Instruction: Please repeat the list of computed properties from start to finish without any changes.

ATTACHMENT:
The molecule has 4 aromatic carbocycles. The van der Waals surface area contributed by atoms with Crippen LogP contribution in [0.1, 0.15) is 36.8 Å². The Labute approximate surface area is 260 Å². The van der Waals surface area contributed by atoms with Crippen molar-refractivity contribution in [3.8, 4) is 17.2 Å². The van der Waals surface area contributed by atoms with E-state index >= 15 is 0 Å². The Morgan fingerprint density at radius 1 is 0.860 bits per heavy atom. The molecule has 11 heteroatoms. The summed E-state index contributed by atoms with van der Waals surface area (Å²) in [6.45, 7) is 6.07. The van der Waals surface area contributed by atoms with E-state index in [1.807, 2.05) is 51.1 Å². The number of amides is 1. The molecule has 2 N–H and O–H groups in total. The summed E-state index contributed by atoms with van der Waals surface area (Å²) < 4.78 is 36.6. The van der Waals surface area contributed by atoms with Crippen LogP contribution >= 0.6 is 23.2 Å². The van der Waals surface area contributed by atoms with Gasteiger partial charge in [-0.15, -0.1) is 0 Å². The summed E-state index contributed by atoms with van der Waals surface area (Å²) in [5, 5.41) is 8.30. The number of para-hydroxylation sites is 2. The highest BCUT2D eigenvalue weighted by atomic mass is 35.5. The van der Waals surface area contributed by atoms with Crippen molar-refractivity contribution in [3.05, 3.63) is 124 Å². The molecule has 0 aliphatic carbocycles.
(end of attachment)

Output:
The molecule has 4 aromatic carbocycles. The van der Waals surface area contributed by atoms with Crippen LogP contribution in [0.1, 0.15) is 36.8 Å². The Labute approximate surface area is 260 Å². The van der Waals surface area contributed by atoms with Crippen molar-refractivity contribution in [3.8, 4) is 17.2 Å². The van der Waals surface area contributed by atoms with E-state index >= 15 is 0 Å². The Morgan fingerprint density at radius 1 is 0.860 bits per heavy atom. The molecule has 11 heteroatoms. The summed E-state index contributed by atoms with van der Waals surface area (Å²) in [6.45, 7) is 6.07. The van der Waals surface area contributed by atoms with E-state index in [1.807, 2.05) is 51.1 Å². The number of amides is 1. The molecule has 2 N–H and O–H groups in total. The summed E-state index contributed by atoms with van der Waals surface area (Å²) < 4.78 is 36.6. The van der Waals surface area contributed by atoms with Crippen LogP contribution >= 0.6 is 23.2 Å². The van der Waals surface area contributed by atoms with Gasteiger partial charge in [-0.15, -0.1) is 0 Å². The summed E-state index contributed by atoms with van der Waals surface area (Å²) in [5, 5.41) is 8.30. The number of para-hydroxylation sites is 2. The highest BCUT2D eigenvalue weighted by atomic mass is 35.5. The van der Waals surface area contributed by atoms with Crippen molar-refractivity contribution in [3.05, 3.63) is 124 Å². The molecule has 0 aliphatic carbocycles.